However, Milton’s friend the Metaphysical poet Andrew Marvell (who helped get the Puritan revolutionary Milton out of prison and save him from being executed after the Restoration) has a tour de force called “The Garden” in which the speaker wanders alone and utterly contented in a paradisal garden: “Society is all but rude, / To this delicious solitude,” he says. The poem sums itself up in the famous lines “Two paradises ‘twere in one / To live in paradise alone.” For creative people in particular, but for us introverts more generally, a good deal of solitude, perhaps even loneliness of the right type, is a recurrently necessary condition. Too much reunion makes us, first irritable, then a bit mad. An unjustly neglected writer, May Sarton, made this theme her own. Undergoing a mid-life crisis after the breakup of a long-term relationship, Sarton bought an old New Hampshire house and turned it into a creative hermit’s retreat, recounting the story in the lyrical memoir Plant Dreaming Deep. From that refuge, she began publishing a series of journals that became her most popular works, starting with Journal of a Solitude. I have my own do-it-yourself paradisal garden here in my semi-rural house with its front wall entirely of glass, isolated and yet looking out upon the world.
I also have my extensive (and I mean extensive) personal library, in which I wander as Marvell did in his garden. To me, reading has always been the ideal solitude, intensely personal and yet deeply social at the same time as I converse with a multitude of voices while sitting with my coffee in my chair. The other side of reading, so to speak, is writing, a more active way of having solitude and yet community. Ours in an age of communication at a distance, and sometimes we become aware that there is a sadness about writing, a gap reaffirmed even as we close it. Alongside More than Human, Theodore Sturgeon wrote a story called “Saucer of Loneliness,” in which the UFO in question turns out to be a bottle with a message in it, a cry of interstellar loneliness. We write not knowing who our audience is, or perhaps even if we have one. As I do now, to you my readers, my hypothetical ghosts. And yet there is something satisfying about it, something that drives some of us to keep doing it. As I do now.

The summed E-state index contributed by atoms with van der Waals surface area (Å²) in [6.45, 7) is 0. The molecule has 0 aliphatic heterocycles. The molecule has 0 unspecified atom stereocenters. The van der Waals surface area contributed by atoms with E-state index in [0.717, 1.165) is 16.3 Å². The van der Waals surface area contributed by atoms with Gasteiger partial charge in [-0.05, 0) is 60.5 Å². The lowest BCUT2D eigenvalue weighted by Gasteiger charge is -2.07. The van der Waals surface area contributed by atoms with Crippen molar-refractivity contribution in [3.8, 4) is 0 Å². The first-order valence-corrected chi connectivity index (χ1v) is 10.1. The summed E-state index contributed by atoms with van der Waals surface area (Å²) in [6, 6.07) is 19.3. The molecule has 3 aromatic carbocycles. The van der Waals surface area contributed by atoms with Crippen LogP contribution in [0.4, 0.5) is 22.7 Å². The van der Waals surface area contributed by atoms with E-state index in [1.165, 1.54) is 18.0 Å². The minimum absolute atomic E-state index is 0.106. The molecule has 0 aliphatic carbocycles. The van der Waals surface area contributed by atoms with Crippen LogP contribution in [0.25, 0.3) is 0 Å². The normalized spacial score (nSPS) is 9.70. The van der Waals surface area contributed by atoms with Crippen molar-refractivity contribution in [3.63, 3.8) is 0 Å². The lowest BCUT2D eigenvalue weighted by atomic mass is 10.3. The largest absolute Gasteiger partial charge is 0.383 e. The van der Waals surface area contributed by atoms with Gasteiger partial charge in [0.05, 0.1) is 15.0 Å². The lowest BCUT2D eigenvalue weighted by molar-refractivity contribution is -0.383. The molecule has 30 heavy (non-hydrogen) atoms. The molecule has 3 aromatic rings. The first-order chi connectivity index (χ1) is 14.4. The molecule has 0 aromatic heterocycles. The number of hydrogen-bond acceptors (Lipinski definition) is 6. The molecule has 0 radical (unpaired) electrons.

Michelle Goldberg, “Loneliness Is Breaking America,” in Salon.com, July 21, 2021.
Lucretius, The Way Things Are, translated by Rolfe Humphries (Bloomington: Indiana University Press, 1968.
Harold Bloom, on Wordsworth’s Solitary, in Yeats (London, Oxford, New York: Oxford University Press, 1970), 10.
Jay Macpherson, The Spirit of Solitude: Conventions and Continuities in Late Romance (New Haven & London: Yale University Press, 1982).
The Complete Short Stories of Theodore Sturgeon, volume 6, edited by Paul Williams, Foreword by David Crosby (Berkeley, Calif.: North Atlantic Books), ix-x.
May Sarton, Plant Dreaming Deep (New York & London: Norton, 1968).
May Sarton, Journal of a Solitude (New York & London: Norton, 1973).